A step closer to complex hilts for the Next Generation line, this sword has a hilt that was popular in Italy and Spain from the last quarter of the 15th C (or even slightly earlier) and into the 16th C. The hilt type (type 16 in Norman's classification) saw later developments of more elaborate form, but in early examples a stark simplicity is prevalent.
According to depictions in art, one can expect quite a number of different blade shapes mounted with this hilt: anything from slender rapier like blade to more sturdy cutting blades. We chose our type XIX blade for this sword as it is a classic combination.
To Niccolò di Bernardo dei Machiavelli (May 3, 1469 - June 21, 1527), swords of this type would have been quite familiar. Ever pragmatic with a keen eye for the right action at the right time, we thought it fitting to name the sword after him.
Swords like these were favoured by light skirmishers, but might also have been used by more heavily armoured troops.
In late 15th C art you can see how young blades around town are wearing swords with civilian clothes by this period.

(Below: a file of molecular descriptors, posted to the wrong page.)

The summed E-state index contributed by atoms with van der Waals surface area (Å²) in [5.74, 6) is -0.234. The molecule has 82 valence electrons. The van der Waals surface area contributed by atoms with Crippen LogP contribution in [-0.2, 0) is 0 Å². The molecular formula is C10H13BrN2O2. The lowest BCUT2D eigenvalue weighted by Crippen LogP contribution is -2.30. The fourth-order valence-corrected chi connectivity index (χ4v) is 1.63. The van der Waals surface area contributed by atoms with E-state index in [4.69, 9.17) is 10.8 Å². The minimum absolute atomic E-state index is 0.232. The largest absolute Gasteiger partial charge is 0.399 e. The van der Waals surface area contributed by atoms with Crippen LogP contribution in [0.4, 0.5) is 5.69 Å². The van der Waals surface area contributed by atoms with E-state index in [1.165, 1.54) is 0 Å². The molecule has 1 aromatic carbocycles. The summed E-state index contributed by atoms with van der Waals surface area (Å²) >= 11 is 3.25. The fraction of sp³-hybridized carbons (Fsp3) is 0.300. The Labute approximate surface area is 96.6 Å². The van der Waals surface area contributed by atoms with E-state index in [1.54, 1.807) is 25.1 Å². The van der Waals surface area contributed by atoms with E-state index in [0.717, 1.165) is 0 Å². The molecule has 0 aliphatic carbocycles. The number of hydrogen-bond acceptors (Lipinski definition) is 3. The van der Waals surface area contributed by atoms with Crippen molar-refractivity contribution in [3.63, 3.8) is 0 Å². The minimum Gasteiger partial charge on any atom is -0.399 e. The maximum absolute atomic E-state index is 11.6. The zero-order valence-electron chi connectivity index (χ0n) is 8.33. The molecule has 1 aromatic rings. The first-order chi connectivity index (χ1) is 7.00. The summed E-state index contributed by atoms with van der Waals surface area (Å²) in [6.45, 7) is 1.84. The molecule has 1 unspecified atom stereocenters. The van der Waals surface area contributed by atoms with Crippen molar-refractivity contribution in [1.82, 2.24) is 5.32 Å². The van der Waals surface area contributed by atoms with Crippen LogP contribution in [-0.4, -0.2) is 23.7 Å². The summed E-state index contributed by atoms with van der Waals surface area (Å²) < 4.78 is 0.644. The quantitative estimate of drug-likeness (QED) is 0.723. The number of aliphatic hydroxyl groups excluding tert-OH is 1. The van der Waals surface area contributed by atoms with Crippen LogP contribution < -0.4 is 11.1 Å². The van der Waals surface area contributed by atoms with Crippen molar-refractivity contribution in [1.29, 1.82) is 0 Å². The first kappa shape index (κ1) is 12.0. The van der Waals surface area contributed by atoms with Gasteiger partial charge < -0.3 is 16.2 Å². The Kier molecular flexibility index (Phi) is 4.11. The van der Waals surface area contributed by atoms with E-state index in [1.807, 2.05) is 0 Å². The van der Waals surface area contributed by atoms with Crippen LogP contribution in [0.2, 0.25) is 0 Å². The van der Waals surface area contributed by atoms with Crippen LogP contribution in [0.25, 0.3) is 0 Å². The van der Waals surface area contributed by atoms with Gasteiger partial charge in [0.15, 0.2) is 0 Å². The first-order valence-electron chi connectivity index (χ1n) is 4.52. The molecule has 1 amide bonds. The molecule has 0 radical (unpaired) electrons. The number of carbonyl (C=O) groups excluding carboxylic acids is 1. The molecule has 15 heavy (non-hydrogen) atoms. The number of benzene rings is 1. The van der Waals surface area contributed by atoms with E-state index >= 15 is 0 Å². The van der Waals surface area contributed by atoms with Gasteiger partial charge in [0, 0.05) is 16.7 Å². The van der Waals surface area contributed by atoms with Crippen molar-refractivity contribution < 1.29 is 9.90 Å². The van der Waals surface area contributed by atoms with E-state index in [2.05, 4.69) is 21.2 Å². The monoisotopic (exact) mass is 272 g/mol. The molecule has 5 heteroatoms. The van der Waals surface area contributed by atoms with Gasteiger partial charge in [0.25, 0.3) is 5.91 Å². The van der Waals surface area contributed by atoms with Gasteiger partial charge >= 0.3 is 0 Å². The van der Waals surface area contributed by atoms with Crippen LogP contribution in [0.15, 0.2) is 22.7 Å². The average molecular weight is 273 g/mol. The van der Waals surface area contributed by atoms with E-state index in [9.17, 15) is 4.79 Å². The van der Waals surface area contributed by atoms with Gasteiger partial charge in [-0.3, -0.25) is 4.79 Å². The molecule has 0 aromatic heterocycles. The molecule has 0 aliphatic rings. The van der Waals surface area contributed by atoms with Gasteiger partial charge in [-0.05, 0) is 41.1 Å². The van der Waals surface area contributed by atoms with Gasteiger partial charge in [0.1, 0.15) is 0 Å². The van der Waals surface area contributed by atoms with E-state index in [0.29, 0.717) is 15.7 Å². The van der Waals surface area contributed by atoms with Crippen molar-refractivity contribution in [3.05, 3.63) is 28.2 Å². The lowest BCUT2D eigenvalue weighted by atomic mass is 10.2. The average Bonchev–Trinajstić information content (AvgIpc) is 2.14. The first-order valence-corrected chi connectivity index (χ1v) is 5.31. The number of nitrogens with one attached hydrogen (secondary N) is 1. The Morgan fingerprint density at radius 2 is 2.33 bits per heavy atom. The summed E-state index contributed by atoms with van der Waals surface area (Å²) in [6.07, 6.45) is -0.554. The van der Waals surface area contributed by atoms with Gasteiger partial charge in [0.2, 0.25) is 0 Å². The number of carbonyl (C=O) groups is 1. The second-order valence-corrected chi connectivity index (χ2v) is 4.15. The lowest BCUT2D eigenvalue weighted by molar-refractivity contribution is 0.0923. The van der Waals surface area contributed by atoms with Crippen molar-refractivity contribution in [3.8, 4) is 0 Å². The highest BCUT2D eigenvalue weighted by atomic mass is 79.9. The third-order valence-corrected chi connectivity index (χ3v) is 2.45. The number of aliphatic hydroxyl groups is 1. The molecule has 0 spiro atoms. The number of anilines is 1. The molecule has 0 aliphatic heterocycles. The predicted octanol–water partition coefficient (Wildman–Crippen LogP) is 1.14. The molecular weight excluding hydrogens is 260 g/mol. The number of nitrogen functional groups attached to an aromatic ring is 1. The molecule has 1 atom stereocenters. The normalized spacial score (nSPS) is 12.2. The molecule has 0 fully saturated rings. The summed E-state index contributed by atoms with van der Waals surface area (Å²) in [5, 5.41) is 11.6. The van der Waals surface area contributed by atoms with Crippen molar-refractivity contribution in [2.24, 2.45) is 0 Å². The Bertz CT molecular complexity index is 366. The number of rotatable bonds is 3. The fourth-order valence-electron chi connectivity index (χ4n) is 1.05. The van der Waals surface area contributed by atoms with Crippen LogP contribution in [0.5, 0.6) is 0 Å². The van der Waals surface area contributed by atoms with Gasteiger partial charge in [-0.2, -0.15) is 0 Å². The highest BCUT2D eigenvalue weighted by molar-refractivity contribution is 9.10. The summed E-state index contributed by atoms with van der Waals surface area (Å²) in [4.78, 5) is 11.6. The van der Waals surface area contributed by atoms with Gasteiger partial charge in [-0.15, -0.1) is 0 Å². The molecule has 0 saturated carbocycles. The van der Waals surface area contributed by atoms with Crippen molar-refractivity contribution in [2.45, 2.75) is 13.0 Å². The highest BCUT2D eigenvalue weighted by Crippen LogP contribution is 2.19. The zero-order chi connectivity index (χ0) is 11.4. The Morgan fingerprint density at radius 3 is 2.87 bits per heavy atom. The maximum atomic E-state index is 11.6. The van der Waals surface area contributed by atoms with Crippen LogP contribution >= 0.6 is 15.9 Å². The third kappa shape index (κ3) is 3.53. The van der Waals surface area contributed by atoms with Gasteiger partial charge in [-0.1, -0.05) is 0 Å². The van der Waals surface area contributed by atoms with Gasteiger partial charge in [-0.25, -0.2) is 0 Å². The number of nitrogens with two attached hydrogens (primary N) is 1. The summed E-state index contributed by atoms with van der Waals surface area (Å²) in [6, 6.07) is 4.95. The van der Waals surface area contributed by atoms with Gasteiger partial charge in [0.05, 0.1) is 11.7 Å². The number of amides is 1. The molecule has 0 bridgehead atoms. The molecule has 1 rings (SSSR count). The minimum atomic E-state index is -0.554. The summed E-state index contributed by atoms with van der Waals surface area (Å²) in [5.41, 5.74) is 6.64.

Even though we have stressed the Italian connection by naming it after the famous political philosopher, it is quite probable that early conquistadores carried weapons much like this on their campaigns in the new world.
In character this weapon is a dedicated cutting weapon, but thrusting comes natural as well and it takes very little effort to land the point where it is intended. It has an overall weight and heft that invites quick and flowing style of swordsmanship. The edge geometry is rather fine, and is shaped according to a few well preserved type XIX blades in Italian collections, as well as a famous one in the Royal Armouries in Leeds.
This is not a sword for desperate armour bashing, but one that allows well aimed and well timed cuts and thrust with deadly efficiency. A dependable and agile sword for a swordsman with cool head and hot temper, perhaps. It shares the same blade as the Condottiere and the Kern of the Next Generation line.
A sword like this is like a last flowering of the European medieval knightly sword, hinting at things yet to come. A weapon of special character representing an important step in the evolution of the sword